Think about it. Say NASA sent you a work inquiry to build a Drupal-powered, Flash-based shuttle simulator. Would you say, “I’m sorry. I’m not a rocket scientist, and therefore I can’t possibly use my skills as a web developer to complete this project.” Absolutely not! You’d work with the client to understand their needs and requirement, you’d develop a feature list and check to ensure it met their needs, you’d sketch down some interface ideas and show it to them and have them give it a thumbs up/thumbs down, you’d provide them with several iterations so that they could check in and make sure it was conforming to spec, etc.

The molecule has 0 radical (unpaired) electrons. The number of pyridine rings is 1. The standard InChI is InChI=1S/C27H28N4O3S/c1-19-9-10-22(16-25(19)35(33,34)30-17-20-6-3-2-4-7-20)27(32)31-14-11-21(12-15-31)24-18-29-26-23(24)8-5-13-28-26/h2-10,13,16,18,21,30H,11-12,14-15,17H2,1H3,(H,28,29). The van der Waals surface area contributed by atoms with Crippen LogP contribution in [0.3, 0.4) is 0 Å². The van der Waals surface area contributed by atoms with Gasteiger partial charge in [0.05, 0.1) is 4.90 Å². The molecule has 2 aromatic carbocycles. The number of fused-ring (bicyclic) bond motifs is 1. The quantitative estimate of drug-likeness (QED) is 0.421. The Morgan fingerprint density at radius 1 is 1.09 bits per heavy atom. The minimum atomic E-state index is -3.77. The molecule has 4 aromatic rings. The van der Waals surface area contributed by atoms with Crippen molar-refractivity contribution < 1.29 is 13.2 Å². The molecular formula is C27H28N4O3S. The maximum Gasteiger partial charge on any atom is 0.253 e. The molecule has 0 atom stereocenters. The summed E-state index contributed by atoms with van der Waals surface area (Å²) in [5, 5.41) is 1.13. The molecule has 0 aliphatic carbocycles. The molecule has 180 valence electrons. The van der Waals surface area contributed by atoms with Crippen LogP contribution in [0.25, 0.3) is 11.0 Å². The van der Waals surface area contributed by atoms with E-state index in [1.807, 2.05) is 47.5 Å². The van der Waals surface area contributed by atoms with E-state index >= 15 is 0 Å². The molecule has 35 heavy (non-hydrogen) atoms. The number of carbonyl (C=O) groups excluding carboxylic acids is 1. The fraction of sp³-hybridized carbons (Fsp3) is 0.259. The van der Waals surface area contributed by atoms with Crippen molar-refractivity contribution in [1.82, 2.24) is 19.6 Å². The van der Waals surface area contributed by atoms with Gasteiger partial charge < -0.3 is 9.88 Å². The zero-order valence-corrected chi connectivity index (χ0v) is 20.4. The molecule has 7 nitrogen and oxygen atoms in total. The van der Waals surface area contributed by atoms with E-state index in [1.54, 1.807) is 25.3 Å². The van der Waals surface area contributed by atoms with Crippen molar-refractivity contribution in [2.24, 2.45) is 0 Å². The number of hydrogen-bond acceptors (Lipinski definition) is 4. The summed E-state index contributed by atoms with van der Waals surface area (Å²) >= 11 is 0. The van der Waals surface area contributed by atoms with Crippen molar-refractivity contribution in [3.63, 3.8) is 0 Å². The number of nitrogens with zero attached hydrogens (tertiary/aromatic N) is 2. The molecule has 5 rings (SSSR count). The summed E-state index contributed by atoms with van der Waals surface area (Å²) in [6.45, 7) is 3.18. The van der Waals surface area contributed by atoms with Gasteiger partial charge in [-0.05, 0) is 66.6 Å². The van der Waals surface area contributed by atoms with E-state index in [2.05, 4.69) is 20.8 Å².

This is exactly the same situation, except that instead of the client being NASA and these things being decided in board meetings somewhere, the entire Drupal community gets the opportunity to be part of the action and help shape the final product.

  7. CMS Website July 5, 2009 at 9:44 pm #

    I am new to Drupal, know a lot about Joomla though, I heard Drupal is much more difficult. Should I just try, or maybe do I need some classes first?